And even as pizzaism, which is not the same as pizza and not the same as “cheese” and not the same as any other sinister neologism I may coin, asserts itself over more and more police precincts that subjugate human life the thrill of a warm fascist bath, so too does hamburgerism, which is not the same as hamburgers and not the same as hot dogs and not the same as pizza and not the same as pizzaism and if you send $9.99 to my home address I will provide you with a flowchart on all the terms I am establishing in this highly intellectual essay (not even my editor could figure it out!). I am Leon Wiesltier, which is not the same as Leon Wieseltierism and not the same as Wiener Schnitzel and not the same as the emotionally cleansing experience I have when spilling my guts out to my therapist, which may very well be better for me than accepting these assignments. The notion that the nonmaterial dimensions of pizza must be explained in terms of the material dimensions…OH WHO THE FUCK AM I KIDDING? I AM A 62 YEAR OLD MAN AND I HAVE NEVER EATEN A SLICE OF PIZZA! THERE! I SAID IT, GODDAMMIT! PIZZA, I JUST DON’T GET YOU AND NEVER WILL! DAMN YOU KIDS AND YOUR FUN AND YOUR SUPER MARIO AND YOUR CHEESE AND YOUR HAMMMERIN STAMMERIN GRAMMERIN!

Okay…calm down, Leon. Let’s get it together. We can get to the end.

A complacent eater is an eater who has not picked at his pizza closely. But never mind the pizza. Our solemn responsibility is to stop writing dull and incoherent essays that fail to inspire anyone and that say absolutely nothing at all.

nypdmyrtle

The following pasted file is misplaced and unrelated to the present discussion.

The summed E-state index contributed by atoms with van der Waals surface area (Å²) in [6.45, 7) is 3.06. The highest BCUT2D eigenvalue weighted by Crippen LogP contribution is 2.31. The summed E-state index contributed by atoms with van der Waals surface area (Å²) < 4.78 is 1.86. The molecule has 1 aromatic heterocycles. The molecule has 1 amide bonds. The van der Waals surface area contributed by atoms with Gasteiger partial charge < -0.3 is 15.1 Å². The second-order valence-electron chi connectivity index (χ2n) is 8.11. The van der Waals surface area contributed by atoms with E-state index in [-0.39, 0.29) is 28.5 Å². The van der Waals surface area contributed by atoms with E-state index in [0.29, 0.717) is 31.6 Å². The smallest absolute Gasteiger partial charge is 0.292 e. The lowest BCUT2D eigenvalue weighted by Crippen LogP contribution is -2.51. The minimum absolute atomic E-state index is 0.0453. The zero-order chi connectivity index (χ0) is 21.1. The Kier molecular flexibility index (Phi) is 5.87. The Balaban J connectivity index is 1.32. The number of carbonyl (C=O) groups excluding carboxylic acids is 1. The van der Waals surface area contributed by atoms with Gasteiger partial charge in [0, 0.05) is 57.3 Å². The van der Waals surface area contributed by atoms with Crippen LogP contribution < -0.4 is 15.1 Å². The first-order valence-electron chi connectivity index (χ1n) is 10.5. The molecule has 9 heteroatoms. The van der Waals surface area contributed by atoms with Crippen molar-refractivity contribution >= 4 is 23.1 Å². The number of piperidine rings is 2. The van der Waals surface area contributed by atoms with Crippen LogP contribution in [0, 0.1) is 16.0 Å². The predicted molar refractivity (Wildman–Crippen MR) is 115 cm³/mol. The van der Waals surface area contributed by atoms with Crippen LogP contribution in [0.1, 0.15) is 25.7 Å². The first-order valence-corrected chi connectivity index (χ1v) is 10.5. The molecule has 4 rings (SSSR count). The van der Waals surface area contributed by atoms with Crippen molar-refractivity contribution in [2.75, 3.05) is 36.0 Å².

The Cop Shootings Were Awful, But This Doesn’t Let the NYPD Off the Hook

Two cops were gunned down near Myrtle and Tompkins Avenue on Saturday afternoon. It happened near my old neighborhood. There was a palpable panic that hit the latte drinkers like an epidemic, as if one shooting had the power to halt the eastward wave of gentrification. The more troubling question, of course, beyond the immediate concern for the victims’s families, was whether this incident would serve as a smoking gun for an altogether different war against peaceful activists, Mayor Bill de Blasio, and any person standing in the NYPD’s way.

Ismaaiyl Brinsley, the gunman who killed Officers Wenjian Liu and Rafael Ramos, was neither a protester nor a political agitator, unless one counts Instagram photos as a manifesto. He was a mentally disturbed man, admitting to an unspecified illness in court, and he shot his ex-girlfriend on Saturday, only to continue his spree at Bed-Stuy. Thus, Brinsley’s “motive,” which has been widely associated with Eric Garner, could just as easily have been hearing one too many treacly Christmas carols at the supermarket.